Three decades ago, the United States and its European allies had high hopes for a new relationship with a Russia that seemed on the path toward democracy. Today, the West faces an authoritarian Russia that has committed genocide in Ukraine and is bent on undermining Western democracies.
Could things have been different, as many have argued, had the United States and its European allies followed a different approach to Russia and to NATO enlargement in the 1990s and 2000s? How will the United States and its NATO allies deter and defend against the threat Russia poses – and an ever-closer Sino-Russian relations – going forward? In this interview HCSS senior strategic analyst Paul van Hooft raises these and other questions with James Goldgeier.
On February 7th 2023, James Goldgeier visited HCSS e as part of the Transatlantic Dialogues event series. The Transatlantic Dialogues series looks at how the relationship between Europe and the United States can be adapted to the geopolitical realities on the 21st century.
James is a a Visiting Scholar at Stanford University’s Center for International Security and Cooperation, a Visiting Fellow at the Brookings Institution, and a Professor of International Relations at the School of International Service at American University, where he served as Dean from 2011-17. Previously, he was a professor at George Washington University, where from 2001-05, he directed the Elliott School’s Institute for European, Russian, and Eurasian Studies. Before moving to Washington, D.C., he taught at Cornell University. He is a past president of the Association of Professional Schools of International Affairs. He has served as a director for Russian, Ukrainian, and Eurasian Affairs on the National Security Council Staff, and he has held appointments or fellowships at the Library of Congress, the Council on Foreign Relations, the Wilson Center, the Transatlantic Academy at the German Marshall Fund, and the Hoover Institution. He is a senior adviser to the Bridging the Gap initiative, funded by the Carnegie Corporation of New York and the Raymond Frankel Foundation, and he serves as a co-editor for the Oxford University Press Bridging the Gap book series. In addition to authoring or co-authoring four books, he is co-editor (with Joshua Shifrinson) of Evaluating NATO Enlargement: From Cold War Victory to the Russia-Ukraine War, to be published by Palgrave Macmillan in February.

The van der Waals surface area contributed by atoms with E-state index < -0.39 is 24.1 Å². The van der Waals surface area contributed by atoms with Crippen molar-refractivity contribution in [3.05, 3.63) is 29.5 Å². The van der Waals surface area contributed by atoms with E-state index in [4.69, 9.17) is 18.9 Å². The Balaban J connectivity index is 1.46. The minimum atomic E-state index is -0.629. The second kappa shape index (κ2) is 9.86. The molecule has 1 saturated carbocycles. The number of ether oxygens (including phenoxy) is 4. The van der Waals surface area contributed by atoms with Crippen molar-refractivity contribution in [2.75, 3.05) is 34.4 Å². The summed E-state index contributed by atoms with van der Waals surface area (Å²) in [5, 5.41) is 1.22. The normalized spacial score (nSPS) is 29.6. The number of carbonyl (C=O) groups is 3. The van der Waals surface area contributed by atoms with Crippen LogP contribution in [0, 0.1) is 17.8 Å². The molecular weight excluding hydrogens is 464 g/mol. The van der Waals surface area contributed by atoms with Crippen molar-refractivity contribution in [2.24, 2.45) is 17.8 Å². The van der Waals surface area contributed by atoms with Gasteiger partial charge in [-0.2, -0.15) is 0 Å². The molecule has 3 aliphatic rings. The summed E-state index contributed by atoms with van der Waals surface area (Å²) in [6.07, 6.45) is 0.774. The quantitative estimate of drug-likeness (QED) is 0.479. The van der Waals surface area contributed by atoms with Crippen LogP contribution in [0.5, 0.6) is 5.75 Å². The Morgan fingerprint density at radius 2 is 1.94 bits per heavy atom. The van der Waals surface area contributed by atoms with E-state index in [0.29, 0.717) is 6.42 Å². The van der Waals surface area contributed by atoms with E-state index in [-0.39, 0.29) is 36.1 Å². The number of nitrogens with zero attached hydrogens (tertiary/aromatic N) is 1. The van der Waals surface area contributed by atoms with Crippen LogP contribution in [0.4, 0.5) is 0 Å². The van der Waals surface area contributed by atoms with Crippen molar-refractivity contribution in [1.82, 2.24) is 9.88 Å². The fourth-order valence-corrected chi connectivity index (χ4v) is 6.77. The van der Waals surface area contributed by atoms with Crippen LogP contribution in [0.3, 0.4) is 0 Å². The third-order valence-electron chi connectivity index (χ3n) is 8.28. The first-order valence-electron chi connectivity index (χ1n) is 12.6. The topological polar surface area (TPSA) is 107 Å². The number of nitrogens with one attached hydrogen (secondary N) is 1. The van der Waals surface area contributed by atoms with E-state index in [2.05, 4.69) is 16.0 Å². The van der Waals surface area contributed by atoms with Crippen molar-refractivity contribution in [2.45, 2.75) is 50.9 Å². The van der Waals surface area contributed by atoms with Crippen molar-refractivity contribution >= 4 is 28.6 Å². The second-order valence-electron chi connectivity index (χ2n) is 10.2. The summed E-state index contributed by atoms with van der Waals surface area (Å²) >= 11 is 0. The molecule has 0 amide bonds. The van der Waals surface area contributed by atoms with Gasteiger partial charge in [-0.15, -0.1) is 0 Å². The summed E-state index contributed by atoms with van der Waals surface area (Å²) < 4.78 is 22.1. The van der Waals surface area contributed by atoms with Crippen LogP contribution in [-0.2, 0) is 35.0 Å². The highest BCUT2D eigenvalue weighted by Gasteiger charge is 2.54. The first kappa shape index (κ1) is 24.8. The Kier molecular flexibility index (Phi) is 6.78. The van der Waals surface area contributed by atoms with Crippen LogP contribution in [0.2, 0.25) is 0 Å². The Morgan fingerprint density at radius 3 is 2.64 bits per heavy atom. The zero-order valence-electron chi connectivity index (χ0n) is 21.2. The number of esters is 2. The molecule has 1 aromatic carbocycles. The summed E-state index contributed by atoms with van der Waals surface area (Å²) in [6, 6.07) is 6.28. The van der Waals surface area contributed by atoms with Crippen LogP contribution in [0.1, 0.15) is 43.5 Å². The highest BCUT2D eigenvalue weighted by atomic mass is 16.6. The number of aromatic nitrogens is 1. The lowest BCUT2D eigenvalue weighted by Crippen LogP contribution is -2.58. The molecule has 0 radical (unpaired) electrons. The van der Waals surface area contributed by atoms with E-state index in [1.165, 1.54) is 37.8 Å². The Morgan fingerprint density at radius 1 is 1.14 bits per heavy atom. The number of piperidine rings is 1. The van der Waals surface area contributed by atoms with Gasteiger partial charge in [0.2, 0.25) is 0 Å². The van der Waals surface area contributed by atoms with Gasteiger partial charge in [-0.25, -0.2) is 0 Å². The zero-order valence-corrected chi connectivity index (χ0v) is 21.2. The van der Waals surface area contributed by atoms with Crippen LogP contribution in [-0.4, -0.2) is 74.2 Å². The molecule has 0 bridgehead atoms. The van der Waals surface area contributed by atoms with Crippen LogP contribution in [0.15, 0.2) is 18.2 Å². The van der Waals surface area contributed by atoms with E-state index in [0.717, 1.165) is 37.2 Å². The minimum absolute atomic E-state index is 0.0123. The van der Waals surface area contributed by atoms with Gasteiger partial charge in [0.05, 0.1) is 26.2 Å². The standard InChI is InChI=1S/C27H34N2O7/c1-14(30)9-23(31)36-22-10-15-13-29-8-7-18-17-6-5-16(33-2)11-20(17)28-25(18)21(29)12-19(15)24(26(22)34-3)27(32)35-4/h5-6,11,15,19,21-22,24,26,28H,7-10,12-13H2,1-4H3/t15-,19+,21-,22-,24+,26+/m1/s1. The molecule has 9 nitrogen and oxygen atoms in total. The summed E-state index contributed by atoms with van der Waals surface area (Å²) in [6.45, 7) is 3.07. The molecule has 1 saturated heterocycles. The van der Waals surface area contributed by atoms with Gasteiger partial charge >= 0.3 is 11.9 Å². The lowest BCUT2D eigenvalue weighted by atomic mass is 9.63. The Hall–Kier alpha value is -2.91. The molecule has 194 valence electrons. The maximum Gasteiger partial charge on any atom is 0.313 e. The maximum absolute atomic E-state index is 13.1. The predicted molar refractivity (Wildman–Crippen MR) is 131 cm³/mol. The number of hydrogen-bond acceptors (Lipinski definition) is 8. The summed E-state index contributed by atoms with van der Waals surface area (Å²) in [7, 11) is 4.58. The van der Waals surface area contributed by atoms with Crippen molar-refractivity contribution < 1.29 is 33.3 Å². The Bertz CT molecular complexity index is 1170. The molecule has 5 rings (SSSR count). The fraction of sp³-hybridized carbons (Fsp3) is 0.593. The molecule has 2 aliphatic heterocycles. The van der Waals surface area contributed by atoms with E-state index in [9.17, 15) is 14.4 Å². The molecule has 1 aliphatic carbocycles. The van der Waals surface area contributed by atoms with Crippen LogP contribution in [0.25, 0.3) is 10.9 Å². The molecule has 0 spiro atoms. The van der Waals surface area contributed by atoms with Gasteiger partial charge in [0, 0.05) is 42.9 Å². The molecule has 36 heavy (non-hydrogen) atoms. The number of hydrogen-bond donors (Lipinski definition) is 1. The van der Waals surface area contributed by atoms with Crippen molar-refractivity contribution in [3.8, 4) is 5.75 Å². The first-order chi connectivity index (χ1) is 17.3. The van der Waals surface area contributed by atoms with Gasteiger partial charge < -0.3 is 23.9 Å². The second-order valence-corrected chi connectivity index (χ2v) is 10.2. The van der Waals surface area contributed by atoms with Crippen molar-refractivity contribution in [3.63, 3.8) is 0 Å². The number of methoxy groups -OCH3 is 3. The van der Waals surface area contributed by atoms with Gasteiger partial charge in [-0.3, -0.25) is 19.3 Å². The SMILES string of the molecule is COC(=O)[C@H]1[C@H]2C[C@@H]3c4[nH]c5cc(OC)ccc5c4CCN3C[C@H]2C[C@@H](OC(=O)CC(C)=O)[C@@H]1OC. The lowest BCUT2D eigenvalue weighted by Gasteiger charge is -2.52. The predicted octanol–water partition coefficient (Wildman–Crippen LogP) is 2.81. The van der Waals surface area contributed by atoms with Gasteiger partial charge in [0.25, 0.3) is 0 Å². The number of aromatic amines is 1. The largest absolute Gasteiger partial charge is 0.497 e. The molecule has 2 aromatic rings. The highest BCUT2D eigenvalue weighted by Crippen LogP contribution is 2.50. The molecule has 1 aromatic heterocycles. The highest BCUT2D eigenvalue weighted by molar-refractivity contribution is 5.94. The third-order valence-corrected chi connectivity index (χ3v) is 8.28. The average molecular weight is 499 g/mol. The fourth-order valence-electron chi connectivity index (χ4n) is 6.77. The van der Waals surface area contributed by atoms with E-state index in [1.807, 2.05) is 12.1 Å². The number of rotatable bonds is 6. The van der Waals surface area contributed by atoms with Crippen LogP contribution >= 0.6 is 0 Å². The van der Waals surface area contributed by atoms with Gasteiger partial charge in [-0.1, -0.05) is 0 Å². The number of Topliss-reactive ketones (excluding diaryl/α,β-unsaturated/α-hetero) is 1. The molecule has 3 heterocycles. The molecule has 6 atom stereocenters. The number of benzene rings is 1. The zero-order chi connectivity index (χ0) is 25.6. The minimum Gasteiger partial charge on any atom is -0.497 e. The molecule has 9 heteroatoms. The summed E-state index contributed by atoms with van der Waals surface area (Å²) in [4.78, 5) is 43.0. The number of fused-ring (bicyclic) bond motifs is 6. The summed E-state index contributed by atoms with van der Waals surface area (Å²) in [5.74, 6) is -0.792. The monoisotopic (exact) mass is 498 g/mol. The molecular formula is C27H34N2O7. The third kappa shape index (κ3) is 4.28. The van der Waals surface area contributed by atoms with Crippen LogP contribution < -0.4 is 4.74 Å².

Images from the 2nd Transatlantic Dialogues with: James Goldgeier
The second speaker in @hcssnl‘s series of “Transatlantic Dialogues” was @JimGoldgeier. Drawing on decades of experience in international security, he shared his insights on U.S. foreign policy, @NATO’s relationship with Russia, and the war in Ukraine. pic.twitter.com/OxCKlctXMR
— U.S. Embassy The Hague (@usembthehague) February 9, 2023